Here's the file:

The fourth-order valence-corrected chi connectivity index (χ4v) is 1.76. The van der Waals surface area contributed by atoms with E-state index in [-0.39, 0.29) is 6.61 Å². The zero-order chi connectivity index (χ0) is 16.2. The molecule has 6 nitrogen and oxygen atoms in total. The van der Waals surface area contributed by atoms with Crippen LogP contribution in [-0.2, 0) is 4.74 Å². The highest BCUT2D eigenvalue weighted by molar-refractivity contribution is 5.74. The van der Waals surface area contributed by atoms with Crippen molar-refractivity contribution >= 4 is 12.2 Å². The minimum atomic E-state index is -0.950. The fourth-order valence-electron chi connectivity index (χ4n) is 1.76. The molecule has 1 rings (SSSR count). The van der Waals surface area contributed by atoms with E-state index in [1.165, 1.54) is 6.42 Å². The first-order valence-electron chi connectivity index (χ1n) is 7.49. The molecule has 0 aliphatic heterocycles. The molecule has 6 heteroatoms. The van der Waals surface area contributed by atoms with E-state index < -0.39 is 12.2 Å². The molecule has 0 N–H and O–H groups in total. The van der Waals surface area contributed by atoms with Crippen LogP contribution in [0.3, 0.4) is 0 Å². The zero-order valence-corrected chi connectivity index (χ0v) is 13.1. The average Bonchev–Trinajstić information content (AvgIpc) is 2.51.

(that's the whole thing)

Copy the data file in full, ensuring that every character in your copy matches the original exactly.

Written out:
The fourth-order valence-corrected chi connectivity index (χ4v) is 1.76. The van der Waals surface area contributed by atoms with E-state index in [-0.39, 0.29) is 6.61 Å². The zero-order chi connectivity index (χ0) is 16.2. The molecule has 6 nitrogen and oxygen atoms in total. The van der Waals surface area contributed by atoms with Crippen LogP contribution in [-0.2, 0) is 4.74 Å². The highest BCUT2D eigenvalue weighted by molar-refractivity contribution is 5.74. The van der Waals surface area contributed by atoms with Crippen molar-refractivity contribution >= 4 is 12.2 Å². The minimum atomic E-state index is -0.950. The fourth-order valence-electron chi connectivity index (χ4n) is 1.76. The molecule has 1 rings (SSSR count). The van der Waals surface area contributed by atoms with E-state index in [1.165, 1.54) is 6.42 Å². The first-order valence-electron chi connectivity index (χ1n) is 7.49. The molecule has 0 aliphatic heterocycles. The molecule has 6 heteroatoms. The van der Waals surface area contributed by atoms with E-state index < -0.39 is 12.2 Å². The molecule has 0 N–H and O–H groups in total. The van der Waals surface area contributed by atoms with Crippen LogP contribution in [0.3, 0.4) is 0 Å². The zero-order valence-corrected chi connectivity index (χ0v) is 13.1. The average Bonchev–Trinajstić information content (AvgIpc) is 2.51.